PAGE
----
Art Meets Finance: Dana Prussian on Confidence, Authority, and Manifesting Your Dream Career
The young shining art advisor at Bank of America talks to us about manifesting her dream career in art and finance along with her top tips on bringing confidence and authority to the workplace.
Meet Dana Prussian, New York’s current Vice President of Art Services at Bank of America. Six and a half years ago, art product groups at large private banks were unheard of. However, after graduating Barnard with an art history degree, Prussian was determined to pave a career in the art world and combine it with finance or business. But how do you cultivate a career that doesn’t exist?
“You have to create your own path in this space or at least have some sort of alternative route in mind,” she says.
From Barclays to Bessemer Trust to her current role at Bank of America, at the ripe age of 28, Prussian skipped the auction house corporate ladder and now manages billions worth in art collections. Part of a team of five at Bank of America’s Private Bank, the Art Services team was rolled out about 5 years ago as a response to the shifting art market and people considering art as part of their balance sheet and a real financial asset. We sit down with Prussian and chat about speaking with confidence, negotiation tactics, and what it’s like to be a young authoritative figure in New York’s glamorous worlds of art and finance.
“You have to create your own path in this space or at least have some sort of alternative route in mind.”— Dana Prussian
How did you get into finance after studying art history?
I knew nothing about finance. Honestly, when everyone at Columbia was graduating they were all taking banking jobs! It was kind of the thing to do and I dispassionately fell into the world of interviewing for all of those things. It may have kind of been a haphazard decision at the time but I’m glad that I did, because it gave me the knowledge and the background that I needed to do the job I’m doing now. I started learning very quickly and understanding financial products with no prior knowledge. When I was in school, I was interning at Christie’s and I was taking classes at the Met. I loved the Christie’s team—I work with them on consignments almost every day now—but I knew how that process worked for someone who was a female in the city starting out at the bottom. It’s a really tough climb to the top. I wanted to build my own path into the art world. And so, I was an analyst at Barclays for 2 years, and as I was wrapping up my time, I very much formulated a game plan to get into the role I am in now.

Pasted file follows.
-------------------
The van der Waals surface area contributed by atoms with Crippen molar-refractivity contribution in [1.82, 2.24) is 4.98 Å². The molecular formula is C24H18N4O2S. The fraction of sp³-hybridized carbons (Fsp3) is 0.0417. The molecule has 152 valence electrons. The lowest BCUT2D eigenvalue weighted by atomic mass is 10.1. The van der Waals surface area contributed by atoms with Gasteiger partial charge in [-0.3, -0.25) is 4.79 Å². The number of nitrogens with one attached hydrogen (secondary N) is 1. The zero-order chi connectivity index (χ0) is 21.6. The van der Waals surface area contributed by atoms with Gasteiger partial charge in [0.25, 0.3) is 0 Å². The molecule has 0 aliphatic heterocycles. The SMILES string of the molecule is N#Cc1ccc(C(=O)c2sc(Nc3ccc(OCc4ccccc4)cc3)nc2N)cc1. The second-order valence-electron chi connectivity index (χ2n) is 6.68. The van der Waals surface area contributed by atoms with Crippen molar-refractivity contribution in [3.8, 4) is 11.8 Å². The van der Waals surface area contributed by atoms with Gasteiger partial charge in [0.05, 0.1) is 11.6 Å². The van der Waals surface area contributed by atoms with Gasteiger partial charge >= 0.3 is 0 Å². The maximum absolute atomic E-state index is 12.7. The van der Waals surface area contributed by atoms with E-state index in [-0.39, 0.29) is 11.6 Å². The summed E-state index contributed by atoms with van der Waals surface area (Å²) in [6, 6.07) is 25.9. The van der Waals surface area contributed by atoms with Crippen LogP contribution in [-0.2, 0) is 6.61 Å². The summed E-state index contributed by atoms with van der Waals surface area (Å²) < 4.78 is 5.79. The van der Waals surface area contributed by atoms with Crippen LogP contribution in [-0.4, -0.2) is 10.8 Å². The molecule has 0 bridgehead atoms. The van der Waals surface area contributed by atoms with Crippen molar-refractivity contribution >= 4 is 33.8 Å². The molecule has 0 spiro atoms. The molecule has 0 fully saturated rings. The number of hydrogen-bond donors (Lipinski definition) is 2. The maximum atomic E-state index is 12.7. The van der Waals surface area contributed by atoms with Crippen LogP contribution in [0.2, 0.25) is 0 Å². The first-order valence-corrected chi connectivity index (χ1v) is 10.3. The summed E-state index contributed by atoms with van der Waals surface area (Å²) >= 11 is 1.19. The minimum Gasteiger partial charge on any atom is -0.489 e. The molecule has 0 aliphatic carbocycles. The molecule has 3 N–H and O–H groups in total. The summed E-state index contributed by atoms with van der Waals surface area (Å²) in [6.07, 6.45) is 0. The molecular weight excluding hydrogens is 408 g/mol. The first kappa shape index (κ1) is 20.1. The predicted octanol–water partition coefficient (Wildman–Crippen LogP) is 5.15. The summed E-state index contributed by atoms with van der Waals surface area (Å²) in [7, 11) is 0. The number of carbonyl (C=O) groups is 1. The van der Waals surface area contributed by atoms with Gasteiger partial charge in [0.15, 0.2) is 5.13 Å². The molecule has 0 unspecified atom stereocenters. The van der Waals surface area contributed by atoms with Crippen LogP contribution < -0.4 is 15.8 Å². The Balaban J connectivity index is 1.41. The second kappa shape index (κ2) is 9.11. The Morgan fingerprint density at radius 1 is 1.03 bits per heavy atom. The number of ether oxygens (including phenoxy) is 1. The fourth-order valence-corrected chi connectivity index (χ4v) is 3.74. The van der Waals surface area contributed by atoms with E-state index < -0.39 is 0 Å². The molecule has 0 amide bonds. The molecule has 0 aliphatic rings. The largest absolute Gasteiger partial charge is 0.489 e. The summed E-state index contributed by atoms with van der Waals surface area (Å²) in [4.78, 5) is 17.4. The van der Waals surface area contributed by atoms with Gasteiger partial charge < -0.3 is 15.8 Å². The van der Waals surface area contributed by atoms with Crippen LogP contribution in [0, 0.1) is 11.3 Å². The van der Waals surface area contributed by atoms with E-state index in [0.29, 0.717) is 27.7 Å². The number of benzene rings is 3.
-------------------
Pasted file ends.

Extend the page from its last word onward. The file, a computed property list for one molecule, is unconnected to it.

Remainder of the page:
How did you integrate the art industry into the next stage of your career?
Four and half years ago Bank of America’s Art Services team was just kind of taking shape from an art loan book into a true product group with different art-related offerings, and honestly there wasn’t even a role for which to interview. I needed to think of the next step that would be the intermediary between what I was doing in finance and how I could get to that point. I knew I wanted to be client-facing, I knew I wanted to work with ultra-high net worth individuals that would be collectors, and so I became a Client Advisor at Bessemer Trust. That was really an eye-opening experience. We were working with clients with big minimum balances, it’s very boutique, it’s definitely familial, and I was looking to be part of a team that really cared about its clients and really cared about me. I found the perfect spot.
My boss really took the time to get to know me. He knew my background in the arts and I think that he knew I wanted to be in the arts going forward or at least eventually. I said to him: “Look, if we have a client who is a collector, give me a chance to really work on their relationship.” He trusted me and wanted to give me a shot, so I worked on a couple big estates where there was a considerable amount of art and jewelry. I really dove in and created my niche.
How did you get to your current role at Bank of America?
By that time, it was going well for me at Bessemer Trust—I got promoted a couple of times, and I was very much on the track to grow there—but I was getting a little bit antsy. I thought if I don’t really start diving into the art world now it’s not going to happen, and I didn’t really want to be a generalist private banker for the rest of my life. It just so happened that some connections I made in the art world and at Christie’s pinged me and they were like: “Did you know that Bank of America is finally hiring another person?”
It was the right place and the right time. I threw my application in the ring. I remember the application was like: “We’re looking for someone with 15 years of work experience,” and I thought, “I’m never going to get this, but here’s my resume.” There are so few jobs in this particular industry, truly less than a handful. Should I go to business school and hedge my bets? And I think the best story I have from that period of time was when I took the GMAT the day before I was leaving for a 2 week trip to Europe. At the time I don’t think I even got the callback from Bank of America for the Art Services job, and I just kind of figured that it wasn’t going to happen. So I took the GMAT. On the drive back home from the test, I got an email that Bank of America wanted me to come in the next morning to interview for the Art Services role. So I called my boyfriend [my now fiancé] and I said, “Joel, what are we going to do? We’re flying to Europe tomorrow, I haven’t packed, I haven’t slept, I just took the GMAT, and I haven’t prepped for this interview at all.” And he said: “Go home, put a deck together, and bring a business proposal with you tomorrow morning.” And I was like, “Okay, we’re doing this. I am going to show them everything I have.”